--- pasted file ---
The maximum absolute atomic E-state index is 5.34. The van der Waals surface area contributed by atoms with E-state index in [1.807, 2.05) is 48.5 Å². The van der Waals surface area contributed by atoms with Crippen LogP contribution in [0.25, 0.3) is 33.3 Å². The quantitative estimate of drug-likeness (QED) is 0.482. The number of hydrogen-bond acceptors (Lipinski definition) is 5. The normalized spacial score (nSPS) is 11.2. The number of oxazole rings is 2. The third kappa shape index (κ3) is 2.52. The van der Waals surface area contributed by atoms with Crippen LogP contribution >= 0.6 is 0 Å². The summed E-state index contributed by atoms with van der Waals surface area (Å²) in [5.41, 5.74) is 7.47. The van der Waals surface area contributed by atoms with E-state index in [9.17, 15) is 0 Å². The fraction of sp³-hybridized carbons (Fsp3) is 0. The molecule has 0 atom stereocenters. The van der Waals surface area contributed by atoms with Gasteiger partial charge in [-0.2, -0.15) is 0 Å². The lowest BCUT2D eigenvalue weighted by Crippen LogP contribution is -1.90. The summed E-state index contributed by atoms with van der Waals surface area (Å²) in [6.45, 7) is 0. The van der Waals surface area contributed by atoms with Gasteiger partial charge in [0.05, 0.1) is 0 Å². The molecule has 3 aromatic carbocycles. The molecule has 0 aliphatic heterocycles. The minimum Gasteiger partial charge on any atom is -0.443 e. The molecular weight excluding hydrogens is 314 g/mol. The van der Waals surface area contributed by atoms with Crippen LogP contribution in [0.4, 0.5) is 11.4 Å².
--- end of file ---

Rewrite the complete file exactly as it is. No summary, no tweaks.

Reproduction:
The maximum absolute atomic E-state index is 5.34. The van der Waals surface area contributed by atoms with E-state index in [1.807, 2.05) is 48.5 Å². The van der Waals surface area contributed by atoms with Crippen LogP contribution in [0.25, 0.3) is 33.3 Å². The quantitative estimate of drug-likeness (QED) is 0.482. The number of hydrogen-bond acceptors (Lipinski definition) is 5. The normalized spacial score (nSPS) is 11.2. The number of oxazole rings is 2. The third kappa shape index (κ3) is 2.52. The van der Waals surface area contributed by atoms with Crippen LogP contribution >= 0.6 is 0 Å². The summed E-state index contributed by atoms with van der Waals surface area (Å²) in [5.41, 5.74) is 7.47. The van der Waals surface area contributed by atoms with E-state index in [9.17, 15) is 0 Å². The fraction of sp³-hybridized carbons (Fsp3) is 0. The molecule has 0 atom stereocenters. The van der Waals surface area contributed by atoms with Gasteiger partial charge in [-0.2, -0.15) is 0 Å². The lowest BCUT2D eigenvalue weighted by Crippen LogP contribution is -1.90. The summed E-state index contributed by atoms with van der Waals surface area (Å²) in [6.45, 7) is 0. The van der Waals surface area contributed by atoms with Gasteiger partial charge in [0.05, 0.1) is 0 Å². The molecule has 3 aromatic carbocycles. The molecule has 0 aliphatic heterocycles. The minimum Gasteiger partial charge on any atom is -0.443 e. The molecular weight excluding hydrogens is 314 g/mol. The van der Waals surface area contributed by atoms with Crippen LogP contribution in [0.4, 0.5) is 11.4 Å².